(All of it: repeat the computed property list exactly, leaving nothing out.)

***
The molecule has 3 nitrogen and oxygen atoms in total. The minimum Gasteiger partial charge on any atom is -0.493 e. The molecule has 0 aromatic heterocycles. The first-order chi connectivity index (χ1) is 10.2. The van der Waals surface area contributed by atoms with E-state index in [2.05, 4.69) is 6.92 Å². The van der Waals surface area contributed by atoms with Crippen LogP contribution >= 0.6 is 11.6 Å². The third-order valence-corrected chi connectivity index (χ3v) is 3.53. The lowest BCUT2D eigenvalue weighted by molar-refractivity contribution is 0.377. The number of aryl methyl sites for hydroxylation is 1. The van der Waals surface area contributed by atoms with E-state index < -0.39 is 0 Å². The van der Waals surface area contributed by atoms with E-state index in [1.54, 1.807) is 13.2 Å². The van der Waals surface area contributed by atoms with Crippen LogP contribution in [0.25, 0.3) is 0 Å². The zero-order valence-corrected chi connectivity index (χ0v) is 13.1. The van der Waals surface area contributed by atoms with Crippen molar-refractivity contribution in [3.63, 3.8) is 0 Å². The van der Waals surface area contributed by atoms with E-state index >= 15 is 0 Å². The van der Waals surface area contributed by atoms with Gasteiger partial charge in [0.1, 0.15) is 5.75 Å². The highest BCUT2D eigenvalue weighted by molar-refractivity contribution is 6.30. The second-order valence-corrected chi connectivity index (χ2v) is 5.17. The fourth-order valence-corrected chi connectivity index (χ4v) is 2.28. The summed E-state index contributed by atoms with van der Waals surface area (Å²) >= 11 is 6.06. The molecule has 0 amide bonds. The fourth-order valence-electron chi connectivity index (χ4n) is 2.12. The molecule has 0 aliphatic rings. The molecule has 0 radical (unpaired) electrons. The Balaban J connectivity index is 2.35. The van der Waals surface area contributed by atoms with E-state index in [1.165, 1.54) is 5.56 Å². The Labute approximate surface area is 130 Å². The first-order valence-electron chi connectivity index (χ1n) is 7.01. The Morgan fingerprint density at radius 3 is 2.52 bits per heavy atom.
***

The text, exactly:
The molecule has 3 nitrogen and oxygen atoms in total. The minimum Gasteiger partial charge on any atom is -0.493 e. The molecule has 0 aromatic heterocycles. The first-order chi connectivity index (χ1) is 10.2. The van der Waals surface area contributed by atoms with E-state index in [2.05, 4.69) is 6.92 Å². The van der Waals surface area contributed by atoms with Crippen LogP contribution >= 0.6 is 11.6 Å². The third-order valence-corrected chi connectivity index (χ3v) is 3.53. The lowest BCUT2D eigenvalue weighted by molar-refractivity contribution is 0.377. The number of aryl methyl sites for hydroxylation is 1. The van der Waals surface area contributed by atoms with E-state index < -0.39 is 0 Å². The van der Waals surface area contributed by atoms with E-state index in [1.54, 1.807) is 13.2 Å². The van der Waals surface area contributed by atoms with Crippen LogP contribution in [0.25, 0.3) is 0 Å². The zero-order valence-corrected chi connectivity index (χ0v) is 13.1. The van der Waals surface area contributed by atoms with Crippen molar-refractivity contribution in [3.63, 3.8) is 0 Å². The van der Waals surface area contributed by atoms with E-state index >= 15 is 0 Å². The van der Waals surface area contributed by atoms with Gasteiger partial charge in [0.1, 0.15) is 5.75 Å². The highest BCUT2D eigenvalue weighted by molar-refractivity contribution is 6.30. The second-order valence-corrected chi connectivity index (χ2v) is 5.17. The fourth-order valence-corrected chi connectivity index (χ4v) is 2.28. The summed E-state index contributed by atoms with van der Waals surface area (Å²) >= 11 is 6.06. The molecule has 0 amide bonds. The fourth-order valence-electron chi connectivity index (χ4n) is 2.12. The molecule has 0 aliphatic rings. The molecule has 0 radical (unpaired) electrons. The Balaban J connectivity index is 2.35. The van der Waals surface area contributed by atoms with E-state index in [1.165, 1.54) is 5.56 Å². The Labute approximate surface area is 130 Å². The first-order valence-electron chi connectivity index (χ1n) is 7.01. The Morgan fingerprint density at radius 3 is 2.52 bits per heavy atom.